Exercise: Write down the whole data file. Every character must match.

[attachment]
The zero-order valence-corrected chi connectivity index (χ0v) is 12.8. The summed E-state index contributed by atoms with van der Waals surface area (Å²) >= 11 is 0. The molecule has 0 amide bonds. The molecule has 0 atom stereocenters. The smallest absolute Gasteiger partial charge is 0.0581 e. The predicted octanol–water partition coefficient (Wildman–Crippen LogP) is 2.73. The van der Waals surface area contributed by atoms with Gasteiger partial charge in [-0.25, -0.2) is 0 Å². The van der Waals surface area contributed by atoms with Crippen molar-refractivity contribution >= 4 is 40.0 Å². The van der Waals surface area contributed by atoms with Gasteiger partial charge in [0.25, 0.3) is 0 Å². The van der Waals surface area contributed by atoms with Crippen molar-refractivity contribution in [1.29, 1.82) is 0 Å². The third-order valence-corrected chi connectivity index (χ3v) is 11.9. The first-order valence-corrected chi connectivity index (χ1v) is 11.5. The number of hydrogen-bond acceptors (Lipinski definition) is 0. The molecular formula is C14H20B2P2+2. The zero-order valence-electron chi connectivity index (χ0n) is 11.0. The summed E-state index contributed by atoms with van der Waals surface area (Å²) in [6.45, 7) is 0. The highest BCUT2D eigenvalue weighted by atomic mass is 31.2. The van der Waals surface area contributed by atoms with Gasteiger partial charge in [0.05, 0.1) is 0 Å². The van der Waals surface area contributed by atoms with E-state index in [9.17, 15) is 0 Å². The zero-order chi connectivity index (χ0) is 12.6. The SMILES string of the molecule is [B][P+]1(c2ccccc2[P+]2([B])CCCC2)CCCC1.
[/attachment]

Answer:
The zero-order valence-corrected chi connectivity index (χ0v) is 12.8. The summed E-state index contributed by atoms with van der Waals surface area (Å²) >= 11 is 0. The molecule has 0 amide bonds. The molecule has 0 atom stereocenters. The smallest absolute Gasteiger partial charge is 0.0581 e. The predicted octanol–water partition coefficient (Wildman–Crippen LogP) is 2.73. The van der Waals surface area contributed by atoms with Gasteiger partial charge in [-0.25, -0.2) is 0 Å². The van der Waals surface area contributed by atoms with Crippen molar-refractivity contribution >= 4 is 40.0 Å². The van der Waals surface area contributed by atoms with Gasteiger partial charge in [0.25, 0.3) is 0 Å². The van der Waals surface area contributed by atoms with Crippen molar-refractivity contribution in [1.29, 1.82) is 0 Å². The third-order valence-corrected chi connectivity index (χ3v) is 11.9. The first-order valence-corrected chi connectivity index (χ1v) is 11.5. The number of hydrogen-bond acceptors (Lipinski definition) is 0. The molecular formula is C14H20B2P2+2. The zero-order valence-electron chi connectivity index (χ0n) is 11.0. The summed E-state index contributed by atoms with van der Waals surface area (Å²) in [6.45, 7) is 0. The highest BCUT2D eigenvalue weighted by atomic mass is 31.2. The van der Waals surface area contributed by atoms with Gasteiger partial charge in [0.05, 0.1) is 0 Å². The van der Waals surface area contributed by atoms with E-state index in [9.17, 15) is 0 Å². The zero-order chi connectivity index (χ0) is 12.6. The SMILES string of the molecule is [B][P+]1(c2ccccc2[P+]2([B])CCCC2)CCCC1.